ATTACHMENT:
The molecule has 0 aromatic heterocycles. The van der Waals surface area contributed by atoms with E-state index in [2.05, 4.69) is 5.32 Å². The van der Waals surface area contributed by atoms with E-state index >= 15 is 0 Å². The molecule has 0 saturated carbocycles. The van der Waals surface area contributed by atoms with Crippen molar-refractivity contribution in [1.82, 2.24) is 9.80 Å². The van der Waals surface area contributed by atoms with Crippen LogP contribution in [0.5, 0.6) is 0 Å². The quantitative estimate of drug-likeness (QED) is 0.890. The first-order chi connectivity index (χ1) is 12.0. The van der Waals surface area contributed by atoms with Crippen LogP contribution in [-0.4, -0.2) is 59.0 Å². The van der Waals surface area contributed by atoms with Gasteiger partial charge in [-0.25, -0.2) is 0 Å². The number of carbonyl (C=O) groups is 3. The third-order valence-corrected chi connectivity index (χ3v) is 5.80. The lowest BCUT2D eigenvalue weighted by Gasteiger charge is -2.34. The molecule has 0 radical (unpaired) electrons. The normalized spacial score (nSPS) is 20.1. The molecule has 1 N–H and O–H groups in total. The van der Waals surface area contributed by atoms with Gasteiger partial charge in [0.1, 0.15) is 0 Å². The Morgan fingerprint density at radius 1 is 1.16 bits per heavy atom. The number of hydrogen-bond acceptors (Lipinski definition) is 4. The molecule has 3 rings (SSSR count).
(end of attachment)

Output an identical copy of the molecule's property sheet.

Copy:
The molecule has 0 aromatic heterocycles. The van der Waals surface area contributed by atoms with E-state index in [2.05, 4.69) is 5.32 Å². The van der Waals surface area contributed by atoms with E-state index >= 15 is 0 Å². The molecule has 0 saturated carbocycles. The van der Waals surface area contributed by atoms with Crippen molar-refractivity contribution in [1.82, 2.24) is 9.80 Å². The van der Waals surface area contributed by atoms with Crippen LogP contribution in [0.5, 0.6) is 0 Å². The quantitative estimate of drug-likeness (QED) is 0.890. The first-order chi connectivity index (χ1) is 12.0. The van der Waals surface area contributed by atoms with Crippen LogP contribution in [-0.4, -0.2) is 59.0 Å². The van der Waals surface area contributed by atoms with Gasteiger partial charge in [-0.25, -0.2) is 0 Å². The number of carbonyl (C=O) groups is 3. The third-order valence-corrected chi connectivity index (χ3v) is 5.80. The lowest BCUT2D eigenvalue weighted by Gasteiger charge is -2.34. The molecule has 0 radical (unpaired) electrons. The normalized spacial score (nSPS) is 20.1. The molecule has 1 N–H and O–H groups in total. The van der Waals surface area contributed by atoms with Gasteiger partial charge in [0.1, 0.15) is 0 Å². The Morgan fingerprint density at radius 1 is 1.16 bits per heavy atom. The number of hydrogen-bond acceptors (Lipinski definition) is 4. The molecule has 3 rings (SSSR count).